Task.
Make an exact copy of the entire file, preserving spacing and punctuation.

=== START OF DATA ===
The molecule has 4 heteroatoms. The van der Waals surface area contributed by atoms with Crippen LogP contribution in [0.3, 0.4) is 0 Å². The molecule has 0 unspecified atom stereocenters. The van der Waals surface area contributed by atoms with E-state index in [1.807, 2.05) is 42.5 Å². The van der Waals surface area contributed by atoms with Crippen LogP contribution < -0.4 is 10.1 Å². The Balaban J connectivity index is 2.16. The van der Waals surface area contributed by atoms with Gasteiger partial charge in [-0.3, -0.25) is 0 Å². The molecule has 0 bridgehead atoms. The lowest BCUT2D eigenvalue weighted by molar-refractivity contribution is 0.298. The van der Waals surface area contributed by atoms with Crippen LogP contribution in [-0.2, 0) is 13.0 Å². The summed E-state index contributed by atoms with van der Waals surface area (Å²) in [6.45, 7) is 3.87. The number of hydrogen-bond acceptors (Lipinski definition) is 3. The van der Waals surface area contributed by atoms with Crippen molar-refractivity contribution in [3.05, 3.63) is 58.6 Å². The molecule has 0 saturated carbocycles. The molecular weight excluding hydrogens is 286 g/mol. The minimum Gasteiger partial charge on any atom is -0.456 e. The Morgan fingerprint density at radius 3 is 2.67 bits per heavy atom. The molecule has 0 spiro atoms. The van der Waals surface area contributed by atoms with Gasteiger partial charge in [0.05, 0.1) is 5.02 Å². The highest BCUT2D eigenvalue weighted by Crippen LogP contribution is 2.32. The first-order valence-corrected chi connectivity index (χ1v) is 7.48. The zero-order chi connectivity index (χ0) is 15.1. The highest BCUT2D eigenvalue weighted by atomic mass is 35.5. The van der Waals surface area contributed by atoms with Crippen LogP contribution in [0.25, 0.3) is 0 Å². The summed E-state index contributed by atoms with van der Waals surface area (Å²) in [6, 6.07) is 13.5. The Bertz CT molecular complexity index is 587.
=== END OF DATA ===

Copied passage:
The molecule has 4 heteroatoms. The van der Waals surface area contributed by atoms with Crippen LogP contribution in [0.3, 0.4) is 0 Å². The molecule has 0 unspecified atom stereocenters. The van der Waals surface area contributed by atoms with E-state index in [1.807, 2.05) is 42.5 Å². The van der Waals surface area contributed by atoms with Crippen LogP contribution < -0.4 is 10.1 Å². The Balaban J connectivity index is 2.16. The van der Waals surface area contributed by atoms with Gasteiger partial charge in [-0.3, -0.25) is 0 Å². The molecule has 0 bridgehead atoms. The lowest BCUT2D eigenvalue weighted by molar-refractivity contribution is 0.298. The van der Waals surface area contributed by atoms with Crippen LogP contribution in [-0.2, 0) is 13.0 Å². The summed E-state index contributed by atoms with van der Waals surface area (Å²) in [6.45, 7) is 3.87. The number of hydrogen-bond acceptors (Lipinski definition) is 3. The van der Waals surface area contributed by atoms with Crippen molar-refractivity contribution in [3.05, 3.63) is 58.6 Å². The molecule has 0 saturated carbocycles. The molecular weight excluding hydrogens is 286 g/mol. The minimum Gasteiger partial charge on any atom is -0.456 e. The Morgan fingerprint density at radius 3 is 2.67 bits per heavy atom. The molecule has 0 spiro atoms. The van der Waals surface area contributed by atoms with Gasteiger partial charge in [0.05, 0.1) is 5.02 Å². The highest BCUT2D eigenvalue weighted by Crippen LogP contribution is 2.32. The first-order valence-corrected chi connectivity index (χ1v) is 7.48. The zero-order chi connectivity index (χ0) is 15.1. The highest BCUT2D eigenvalue weighted by atomic mass is 35.5. The van der Waals surface area contributed by atoms with Crippen LogP contribution in [0.25, 0.3) is 0 Å². The summed E-state index contributed by atoms with van der Waals surface area (Å²) in [6, 6.07) is 13.5. The Bertz CT molecular complexity index is 587.